That would be "US". My first advice would be to keep physical and mental skills sharp. Use peer pressure to get the "less than smart" riders to take training and act more responsibly. I know I keep pushing training. I know it's not a "cure-all". But why is that guys think just because they have certain, er, "plumbing" that they automatically know all there is to know about riding a motorcycle? I hate to say it but I sort of fit into that category many years ago.
In 1987 I was the Road Captain of a motorcycle group. I planned the rides, etc. One day a spokesman for the state's motorcycle safety program came to our breakfast meeting. He encouraged us to take the MSF's Experienced Rider Course. You can imagine the reaction. Here we were, a bunch of macho law enforcement guys, having ridden for a lot of years, being urged to take training. "We don't need no stinkin' training!" Somehow two of us ended up going anyway. Guess what?
We didn't know half of what we thought we knew. Larry fell down coming to class because he tried to duck under the ribbons marking off the range. Caught the darn things on the sissy bar of his Suzuki XS 850 and fell right down. This guy was a Multnomah County Sheriff's Office Lieutenant! On top of it all, I didn't know what I didn't know. The experience gave me new skills I had never owned before. More importantly, it opened my eyes to the fact that I had a lot to learn. That's why I became an instructor. I wanted to spread the gospel.
Not to sound boastful, but I'm a professional trainer. The more I delve into the subject the more I find there is to learn. If you think you know a lot, let's sit down and have coffee. We'll see how brightly the light shines. Knowledge is power. The power to save our asses. Literally. Managing traffic is one thing. How a bike responds in a corner is another thing. Understanding the dynamics of a bike's chassis at high speeds can help us make good decisions. Right after we made a bad decision that put us in this spot in the first place. I've come home and told Katie that I made an incredibly stupid mistake and saved myself by my incredibly honed skills. That happens to all of us.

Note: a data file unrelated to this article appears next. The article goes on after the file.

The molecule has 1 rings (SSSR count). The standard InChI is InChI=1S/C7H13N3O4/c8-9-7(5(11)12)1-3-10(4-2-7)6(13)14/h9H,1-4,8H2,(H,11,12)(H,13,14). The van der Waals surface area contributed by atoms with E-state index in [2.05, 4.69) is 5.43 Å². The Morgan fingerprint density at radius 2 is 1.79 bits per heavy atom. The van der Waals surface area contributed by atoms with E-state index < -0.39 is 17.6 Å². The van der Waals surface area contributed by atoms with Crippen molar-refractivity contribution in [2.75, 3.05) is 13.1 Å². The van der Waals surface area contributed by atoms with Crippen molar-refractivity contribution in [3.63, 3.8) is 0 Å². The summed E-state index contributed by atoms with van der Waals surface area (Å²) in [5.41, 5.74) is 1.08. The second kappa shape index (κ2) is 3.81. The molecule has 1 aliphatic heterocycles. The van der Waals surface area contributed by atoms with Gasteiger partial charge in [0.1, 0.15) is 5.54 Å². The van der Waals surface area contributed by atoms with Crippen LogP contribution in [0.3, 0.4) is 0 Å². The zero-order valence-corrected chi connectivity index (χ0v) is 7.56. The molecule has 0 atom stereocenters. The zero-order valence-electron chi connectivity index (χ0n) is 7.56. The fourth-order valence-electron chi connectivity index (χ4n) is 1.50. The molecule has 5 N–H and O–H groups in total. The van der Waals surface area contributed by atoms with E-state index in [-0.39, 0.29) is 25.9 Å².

I know I sound intense. Taking care of riders is a passion for me. It all starts with professional training. It lights the fires of awareness that drives us to seek more knowledge and skill. That's why I push it. Ultimately our long-term health as a group of riders begins with what we do as individuals. Friends don't let friends ride ignorantly. Help me and fellow instructors take care of "US".
Here's some fun to top things off with. This is still from the same issue of MCN.
According to The Malibu Times, in early August Malibu residents Zack Howard, 24, and Robert Krafft, 27, drove to the Honda dealership in nearby Thousand Oaks, parked in front and walked in. Howard then sat on a dirt bike and rolled it out a door held open by Krafft. They proceeded to load it into their SUV...in broad daylight and in front of customers and employees who not only noticed but ran out after the pair.
Employees were able to wrest the motorcycle from the vehicle and Howard and Krafft then sped away. But not before witnesses wrote down their license plate number. Ventura County Sheriff deputies then contacted the pair at their homes. Both turned themselves in and were charged with vehicle theft. But, in between the failed theft and the booking, apparently the two repented their actions and called the dealership offering to bring in beer and quesadillas if they'd let bygones be bygones.
The offer was not accepted. To quote Sheriff's detective Eric Buschow, "It's not the smartest crime I've seen." Ya think?
My note: Takes all kinds, don't it?
Miles and smiles